Erdos Miller started as a down-hole electronics design house. We sharpened our skills in the drilling phase of the well construction. Although, the completions industry is a much different phase from the drilling operations, there are some overlaps in the challenges that both phases face.
In both the drilling of a well and the completions stage, any electronics that will be put down-hole must be temperature rated. It is commonplace for companies to require at least 150C rated electronics down-hole, with many jobs requiring 175C such as one of the deepest North American shale plays, the Haynesville Shale.
In addition to temperature requirements, the electronics must be ruggedized to withstand large amounts of shock. In our experience the highest shock events occur when a tool is shipped to location. However, there are cases where down-hole shock events are significant as well, such as when a tool gets stuck which requires jarring. We cannot talk about shock events without discussing vibration. Vibration is less extreme than a shock event, but constant vibration of electronics does erode the mechanical strengths of the components and boards, particularly when combined with temperature!
Aside from the temperature and shock & vibration similarities, both phases share a common problem of footprint size when discussing electronics. Whereas in drilling the tool is usually centralized, completions tools usually embed their electronics on the outside which allows for flow in the center of the tool. In either scenario, space for electronics is at a serious premium. The electronics must be thin, as short as possible, and not use tall components.
With the similarities pointed out, we must also point out the differences. One could argue that completions electronics face two additional challenges that pose serious concerns to any engineering team that will attempt to tackle them. The first and largest issue will be battery life. When drilling, the operation rarely lasts more than a week down-hole so battery life is not as important. With completions, tools may be expected to last for up to 6-months downhole. This poses a serious challenge because temperature rated batteries are incapable of storing as much energy as their room-temperature counterparts. Also, even if the electronics do not use the battery, it will slowly lose energy due to the constant heat. So even if we do nothing, the slow ticking of time will erode the battery life, this means we must be extra attentive to the components and operations we include in completions tools.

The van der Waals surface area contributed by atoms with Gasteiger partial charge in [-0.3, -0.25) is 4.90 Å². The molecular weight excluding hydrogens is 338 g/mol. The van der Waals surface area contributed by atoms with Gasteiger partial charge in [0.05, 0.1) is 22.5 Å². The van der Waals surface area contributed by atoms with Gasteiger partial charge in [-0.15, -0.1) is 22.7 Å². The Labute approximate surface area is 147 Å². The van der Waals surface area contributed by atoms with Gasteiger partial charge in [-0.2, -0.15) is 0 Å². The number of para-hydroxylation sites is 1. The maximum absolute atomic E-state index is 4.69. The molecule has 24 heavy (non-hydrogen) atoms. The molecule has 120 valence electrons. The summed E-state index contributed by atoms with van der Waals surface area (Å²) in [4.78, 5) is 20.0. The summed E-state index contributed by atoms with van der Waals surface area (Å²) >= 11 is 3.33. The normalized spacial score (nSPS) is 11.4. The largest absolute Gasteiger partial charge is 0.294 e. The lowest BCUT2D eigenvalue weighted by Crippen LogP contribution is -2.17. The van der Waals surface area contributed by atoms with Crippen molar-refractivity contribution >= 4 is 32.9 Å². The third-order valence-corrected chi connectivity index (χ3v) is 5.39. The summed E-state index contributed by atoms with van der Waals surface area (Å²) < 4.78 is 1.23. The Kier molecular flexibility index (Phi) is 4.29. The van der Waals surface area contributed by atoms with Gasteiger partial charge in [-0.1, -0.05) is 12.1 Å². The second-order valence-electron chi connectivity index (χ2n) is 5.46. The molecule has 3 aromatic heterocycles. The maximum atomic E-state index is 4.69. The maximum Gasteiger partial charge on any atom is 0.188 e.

The second challenge that completions faces, is a constrained budget. As to how the completions industry was assigned the thankless job of “make it as profitable for us, while cutting costs” we don’t know. Although we don’t know the answer, we do understand that the challenge has been presented nonetheless. Constrained budget and reliable high-temperature electronics that cannot fail do NOT go hand-in-hand. The two could not be more opposite. If you want to guarantee reliability, the last thing you should do is cut costs. The best consolation we can offer, is there are some trade-offs you can make in design that will reduce cost while only slightly increasing risk. That is the real challenge at hand if all other technical problems above are solved. A method we have used in the past is to purchase non-temperature rated components and then qualify them ourselves. This allows for a cheaper component to be used in the tools that we can screen ourselves using HALT/HASS, thermal soaks and thermal cycles. Many times electronic component manufacturers de-rate their electronics to cover themselves from warranty claims. Finding these cases, are the easiest cost reductions to make that have low risk.
We enjoy the challenges presented by the completions phase of a well. If you are facing some of these alone and would rather leverage our experience, please don’t hesitate to contact us. Let us jumpstart your project so that you can focus on more world changing problems than learning how to ruggedize some electronics!